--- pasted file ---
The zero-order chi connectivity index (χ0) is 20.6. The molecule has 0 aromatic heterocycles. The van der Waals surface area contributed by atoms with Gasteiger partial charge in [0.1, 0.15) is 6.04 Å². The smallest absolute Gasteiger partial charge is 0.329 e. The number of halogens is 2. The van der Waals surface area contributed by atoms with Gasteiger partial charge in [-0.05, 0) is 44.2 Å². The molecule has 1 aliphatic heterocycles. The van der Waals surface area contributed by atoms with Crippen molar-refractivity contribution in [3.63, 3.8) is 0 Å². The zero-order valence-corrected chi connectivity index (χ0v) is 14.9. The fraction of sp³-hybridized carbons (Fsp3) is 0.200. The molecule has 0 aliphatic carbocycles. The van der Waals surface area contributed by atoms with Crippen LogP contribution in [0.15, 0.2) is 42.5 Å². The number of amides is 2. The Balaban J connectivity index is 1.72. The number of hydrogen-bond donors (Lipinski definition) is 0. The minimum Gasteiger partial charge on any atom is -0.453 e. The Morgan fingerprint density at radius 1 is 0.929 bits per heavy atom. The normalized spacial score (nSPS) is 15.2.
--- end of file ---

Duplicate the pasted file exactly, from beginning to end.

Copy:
The zero-order chi connectivity index (χ0) is 20.6. The molecule has 0 aromatic heterocycles. The van der Waals surface area contributed by atoms with Gasteiger partial charge in [0.1, 0.15) is 6.04 Å². The smallest absolute Gasteiger partial charge is 0.329 e. The number of halogens is 2. The van der Waals surface area contributed by atoms with Gasteiger partial charge in [-0.05, 0) is 44.2 Å². The molecule has 1 aliphatic heterocycles. The van der Waals surface area contributed by atoms with Crippen molar-refractivity contribution in [3.63, 3.8) is 0 Å². The zero-order valence-corrected chi connectivity index (χ0v) is 14.9. The fraction of sp³-hybridized carbons (Fsp3) is 0.200. The molecule has 0 aliphatic carbocycles. The van der Waals surface area contributed by atoms with Crippen LogP contribution in [0.15, 0.2) is 42.5 Å². The number of amides is 2. The Balaban J connectivity index is 1.72. The number of hydrogen-bond donors (Lipinski definition) is 0. The minimum Gasteiger partial charge on any atom is -0.453 e. The Morgan fingerprint density at radius 1 is 0.929 bits per heavy atom. The normalized spacial score (nSPS) is 15.2.